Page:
PSERS chief counsel steps down as board approves contested lawyer fees
Jackie Wiest Lutz served in “a very challenging time,” affirmed the audit committee chair, State Rep. Frank Ryan, R.-Lebanon.
After 33 years as a lawyer for the state of Pennsylvania, Jackie Wiest Lutz spent just 10 months as Chief Counsel for the troubled PSERS pension plan before announcing her retirement Wednesday, as directors approved paying nearly $1.2 million to outside law firms handling investigations of the $73 billion fund.
Lutz served “in very difficult circumstances,” said Chris Santa Maria, the system’s board chairman.
Three months into Lutz’ service, PSERS -- the Public School Employees’ Retirement System -- admitted that it had exaggerated investment returns and hired an outside law firm to investigate. Also in March, Lutz’s office was visited by FBI agents bearing subpoenas demanding information about that error and the agency’s Harrisburg land deals. The firm hired more outside law firms to defend against that criminal probe.
In June, dissident trustees tried unsuccessfully to oust Lutz’s boss, executive director Glen Grell and the chief investment officer James Grossman. Last month, the U.S. Securities and Exchange Commission sent PSERS its own subpoena seeking information about the error and any potentially illegal “gifts” from Wall Street fund managers who fronted travel expenses for agency staff. No one has been accused of wrongdoing.
Dealing with all those investigations remotely wasn’t easy either.
Lutz will be temporarily replaced by lawyer Charles Serine, the longtime PSERS chief counsel who retired last year, until the system finds a permanent replacement.
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Lutz served in “a very challenging time,” affirmed the audit committee chair, state Rep. Frank Ryan (R., Lebanon) after the board passed a thank-you resolution. “Rough times,” said Jason Davis, the investment committee head, in his own thank-you message. “Rough ways to go,” agreed trustee Debbie Beck.
Beck is leaving, too. The Upper Darby School District office secretary and union leader declined to run for reelection as PSERS’ representative for non-teaching school workers, an unpaid post that has included near-weekly meetings, and bimonthly three-day sessions, since the investigations started in March.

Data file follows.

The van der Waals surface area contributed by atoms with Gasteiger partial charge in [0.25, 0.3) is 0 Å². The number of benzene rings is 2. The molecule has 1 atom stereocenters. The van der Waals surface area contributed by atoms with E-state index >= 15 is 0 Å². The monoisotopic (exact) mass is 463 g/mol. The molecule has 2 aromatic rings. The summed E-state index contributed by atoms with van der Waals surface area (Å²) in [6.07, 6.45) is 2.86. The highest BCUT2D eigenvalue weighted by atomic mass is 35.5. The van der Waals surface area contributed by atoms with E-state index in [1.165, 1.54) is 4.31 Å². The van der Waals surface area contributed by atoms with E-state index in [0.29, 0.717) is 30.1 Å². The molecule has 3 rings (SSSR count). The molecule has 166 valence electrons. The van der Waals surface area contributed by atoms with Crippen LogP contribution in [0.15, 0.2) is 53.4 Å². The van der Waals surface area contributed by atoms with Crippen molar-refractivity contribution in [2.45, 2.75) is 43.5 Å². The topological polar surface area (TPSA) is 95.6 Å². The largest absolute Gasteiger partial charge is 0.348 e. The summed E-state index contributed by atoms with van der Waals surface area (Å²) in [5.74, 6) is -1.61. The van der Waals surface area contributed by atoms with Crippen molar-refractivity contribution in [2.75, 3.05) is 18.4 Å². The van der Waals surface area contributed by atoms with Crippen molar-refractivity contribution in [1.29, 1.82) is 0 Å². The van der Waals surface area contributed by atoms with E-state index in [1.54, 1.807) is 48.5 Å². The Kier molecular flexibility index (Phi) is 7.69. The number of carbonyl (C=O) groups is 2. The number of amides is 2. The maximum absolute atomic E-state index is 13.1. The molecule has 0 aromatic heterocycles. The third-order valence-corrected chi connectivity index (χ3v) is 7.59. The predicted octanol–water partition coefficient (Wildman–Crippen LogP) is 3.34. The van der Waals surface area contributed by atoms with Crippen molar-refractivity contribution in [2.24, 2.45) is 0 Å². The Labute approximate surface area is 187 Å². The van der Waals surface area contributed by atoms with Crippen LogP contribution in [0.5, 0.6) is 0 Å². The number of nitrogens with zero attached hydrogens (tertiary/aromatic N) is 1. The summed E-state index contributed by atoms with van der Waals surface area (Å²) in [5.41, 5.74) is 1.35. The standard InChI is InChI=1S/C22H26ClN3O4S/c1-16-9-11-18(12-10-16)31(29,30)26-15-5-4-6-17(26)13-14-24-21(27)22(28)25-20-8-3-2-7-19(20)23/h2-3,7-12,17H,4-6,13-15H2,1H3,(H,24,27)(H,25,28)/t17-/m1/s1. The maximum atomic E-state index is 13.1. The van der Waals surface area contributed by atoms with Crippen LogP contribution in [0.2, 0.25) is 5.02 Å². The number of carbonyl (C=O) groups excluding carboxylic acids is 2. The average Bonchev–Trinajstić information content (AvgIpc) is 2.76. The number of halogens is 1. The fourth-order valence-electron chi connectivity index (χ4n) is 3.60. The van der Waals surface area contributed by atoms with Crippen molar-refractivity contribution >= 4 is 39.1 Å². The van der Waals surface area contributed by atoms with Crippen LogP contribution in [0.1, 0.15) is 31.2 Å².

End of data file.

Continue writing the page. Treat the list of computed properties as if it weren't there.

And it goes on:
Since no one answered PSERS’ invitation for candidates to replace Beck, the board canceled a scheduled election and named Ann Monaghan, president of a school labor union in the Lake Wallenpaupack school district in the Poconos, as Beck’s successor. She and Lemmo “won by default,” as spokesman Steve Esack put it in an email Friday.
That district is also home to the agency’s longest-serving trustee, retired teacher Melva Vogler, who endorsed Monaghan. “I have worked with Ann for years. I think you will find she is capable,” Vogler said at an Oct. 8 meeting confirming the move.
Nor did any candidate file to run for the teachers-only board seat now held by Sue Lemmo, an art teacher and union leader in Curwensville, northeast of Pittsburgh. Lemmo agreed to serve another term. With no race, that election was canceled, too.
PSERS also voted Wednesday to approve payments to several law firms, after months of delays at the state treasury following trustee concerns about whether the firms were doing work authorized by their contracts.
The board approved paying up to $700,000 to Philadelphia-based Morgan Lewis & Bockius, and expand the firm’s work advising PSERS about the FBI. The firm will continue helping with the SEC investigation, and the agency’s defense from a lawsuit by one of its trustees, state Sen. Katie J. Muth (D., Montgomery), who is seeking records the agency refuses to divulge.
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Morgan Lewis has so far billed PSERS $956,000 but had not yet collected any of the money as of last week, according to state Treasury records.
PSERS also agreed to pay up to $150,000 to Pillsbury Winthrop Shaw Pittman lawyers for past work defending against the Muth suit, which its lawyers have been doing since it was filed last summer.
“The easiest way to cut our legal bills is if we can find settlement” of that inter-board lawsuit, said trustee Nathan J. Mains, who represents the state’s school boards, which pay $2 billion a year to help keep PSERS solvent. “This seems like it should be an eminently settleable case.”
Muth said she has offered to settle, twice. She cast the lone votes against paying Morgan Lewis and Pillsbury.
Also, the board agreed to pay another $35,000 to the Womble Bond Dickinson law firm. Ryan’s audit committee tapped Womble in March to conduct its internal investigation of the inflated investment numbers. The firm is expected to report results to trustees as soon as early November.
The system has already paid Womble $141,000 under a contract worth up to $367,500.
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Plus, the board agreed to pay up to $300,000 to the law firm Cohen Milstein Sellers & Toll, whose partner Suzanne Dugan serves as PSERS’ fiduciary counsel, for its work on the grand jury investigation and the Muth lawsuit. The system has paid Cohen Milstein $210,000 so far this year.
And the board agreed to pay $24,000 to Adviser Compliance Associates LLC (ACA Compliance Group) for “additional testing services” during the work it did reviewing the flawed investment returns, one of the events that sparked the federal investigations.
This story has been updated after publication to include a statement by PSERS spokesman Steve Esack and to correct the title of Debbie Beck, the Upper Darby High School Office Secretary.